Aye Ko said another advantage of the new system is that it enables productivity to be monitored. “We are able to monitor the staff to make sure they are actively carrying out their work of collecting fees and charges, and the result has been an increase in the amount of taxes being collected,” he said.

DAO figures show that the total user-fees for buildings have risen by 1.7 percent, from 23,313 households spending a total of K26.3 million to cover the last six months of the 2016-17 fiscal year, to 23,691 households spending K27.3 million for the first six months of the current financial year.

Some consumers who were formerly paying the minimum monthly charge of K2,000 are now paying hundreds of thousands of kyat a month for water. Despite the increase, there have been no disputes over the higher amounts because the amount shown on water meters is accurate, Aye Ko said.

The 2008 Constitution stipulates in section 1(e) of schedule 2 that municipal councils are the only organisations in states and regions with the power to manage their revenues and use it for rubbish collection, water distribution and the maintenance of parks, without having to rely on allocations from the Union government.

“We need money to expand our town planning activities, so being able to collect what taxes and charges are due is very important,” Aye Ko said.

As well as Taunggyi, the app has also been introduced in the Kayin State capital, Hpa-an, and at Ayeyarwady Region, in the capital, Pathein, and Myaungmya, said Daw Pa Pa Htoon, project manager at Koe Koe Tech, an IT social enterprise that is providing technical assistance to the municipal committees in the four cities.

There are plan to expand the pilot program, which is called “Myankhon” (roughly translated as “fast tax”) and supported by The Asia Foundation with funding from Australia, the United Kingdom and the Swiss Agency for Development and Cooperation, to other cities and towns, Pa Pa Htoon told Frontier.

An aerial view of Taunggyi. (Teza Hlaing | Frontier)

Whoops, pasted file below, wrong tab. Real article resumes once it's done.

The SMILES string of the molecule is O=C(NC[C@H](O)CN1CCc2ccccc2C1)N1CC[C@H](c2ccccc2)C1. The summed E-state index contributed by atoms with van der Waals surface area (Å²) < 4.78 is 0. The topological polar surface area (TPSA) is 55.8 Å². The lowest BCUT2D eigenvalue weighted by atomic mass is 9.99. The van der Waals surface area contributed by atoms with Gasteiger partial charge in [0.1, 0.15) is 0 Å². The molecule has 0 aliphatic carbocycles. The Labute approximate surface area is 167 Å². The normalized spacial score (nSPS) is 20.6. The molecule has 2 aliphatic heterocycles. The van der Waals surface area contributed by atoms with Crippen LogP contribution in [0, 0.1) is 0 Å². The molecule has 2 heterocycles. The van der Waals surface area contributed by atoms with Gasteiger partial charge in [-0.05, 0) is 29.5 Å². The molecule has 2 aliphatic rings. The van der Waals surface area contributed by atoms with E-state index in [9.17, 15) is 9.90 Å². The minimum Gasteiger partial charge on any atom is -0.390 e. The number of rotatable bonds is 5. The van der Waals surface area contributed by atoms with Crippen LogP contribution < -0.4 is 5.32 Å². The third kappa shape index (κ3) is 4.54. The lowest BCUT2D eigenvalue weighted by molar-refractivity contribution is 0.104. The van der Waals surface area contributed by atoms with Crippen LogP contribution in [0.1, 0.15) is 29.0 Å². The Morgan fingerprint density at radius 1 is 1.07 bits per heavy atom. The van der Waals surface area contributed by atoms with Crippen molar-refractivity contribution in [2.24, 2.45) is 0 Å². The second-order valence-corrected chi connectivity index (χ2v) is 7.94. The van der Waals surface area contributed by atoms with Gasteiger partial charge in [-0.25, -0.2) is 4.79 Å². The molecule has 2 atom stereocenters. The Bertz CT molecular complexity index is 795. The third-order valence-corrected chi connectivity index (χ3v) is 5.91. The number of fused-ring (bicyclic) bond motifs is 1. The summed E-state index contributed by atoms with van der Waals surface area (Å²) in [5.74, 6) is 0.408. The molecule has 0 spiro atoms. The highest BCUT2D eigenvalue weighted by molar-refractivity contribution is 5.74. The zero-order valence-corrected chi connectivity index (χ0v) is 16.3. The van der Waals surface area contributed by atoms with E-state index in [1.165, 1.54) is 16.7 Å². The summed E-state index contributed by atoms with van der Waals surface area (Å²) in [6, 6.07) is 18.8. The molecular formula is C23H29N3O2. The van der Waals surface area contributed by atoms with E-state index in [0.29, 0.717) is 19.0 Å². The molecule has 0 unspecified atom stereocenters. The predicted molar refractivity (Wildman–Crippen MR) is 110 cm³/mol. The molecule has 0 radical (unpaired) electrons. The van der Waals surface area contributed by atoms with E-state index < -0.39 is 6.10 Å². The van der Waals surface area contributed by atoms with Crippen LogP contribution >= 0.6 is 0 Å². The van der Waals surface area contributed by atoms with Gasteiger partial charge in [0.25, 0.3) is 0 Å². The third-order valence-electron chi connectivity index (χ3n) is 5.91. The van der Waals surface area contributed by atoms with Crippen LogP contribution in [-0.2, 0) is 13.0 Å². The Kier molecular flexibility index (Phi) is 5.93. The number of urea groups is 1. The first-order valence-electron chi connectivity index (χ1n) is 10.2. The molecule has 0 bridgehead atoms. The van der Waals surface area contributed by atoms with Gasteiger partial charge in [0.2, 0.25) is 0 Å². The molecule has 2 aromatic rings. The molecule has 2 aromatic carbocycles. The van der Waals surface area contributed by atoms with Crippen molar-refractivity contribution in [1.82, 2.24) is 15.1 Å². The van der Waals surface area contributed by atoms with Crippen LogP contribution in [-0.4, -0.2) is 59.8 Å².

An aerial view of Taunggyi. (Teza Hlaing | Frontier)

Aye Ko said that as well as tax collection, the system offered other advantages, such as analytics that allow revenues to be forecast as well as monitoring staff performance.

As well, data on water consumption and rubbish dumping can be displayed on diagrams and shown on maps to help inform decisions about urban development and expansion projects.

Embracing change and adjusting to new procedures can take time, as has been the case with the Myankhon program.

Tedious manual paperwork was banished by computers and software in many countries decades ago, but in Myanmar, where about 70 percent of the population has no access to electricity, technology is still relatively new and rarely used in government departments.

In many state offices, public servants manually processing documents remains a common sight.

“Although there are few problems with those who know how to use computers, we have to teach from the beginning those who are not familiar with computers,” Pa Pa Htoon said.

The DAO is ready to collect taxes online, said Aye Ko.

“But we are going to do it step by step,” he said.

TOP PHOTO: A mobile phone user tests the Myankhon application in Taunggyi. (Teza Hlaing | Frontier)

By Htun Khaing

By Htun Khaing

Htun Khaing is a Myanmar journalist. Before joining Frontier, he spent more than three years on staff at 7 Day News Journal.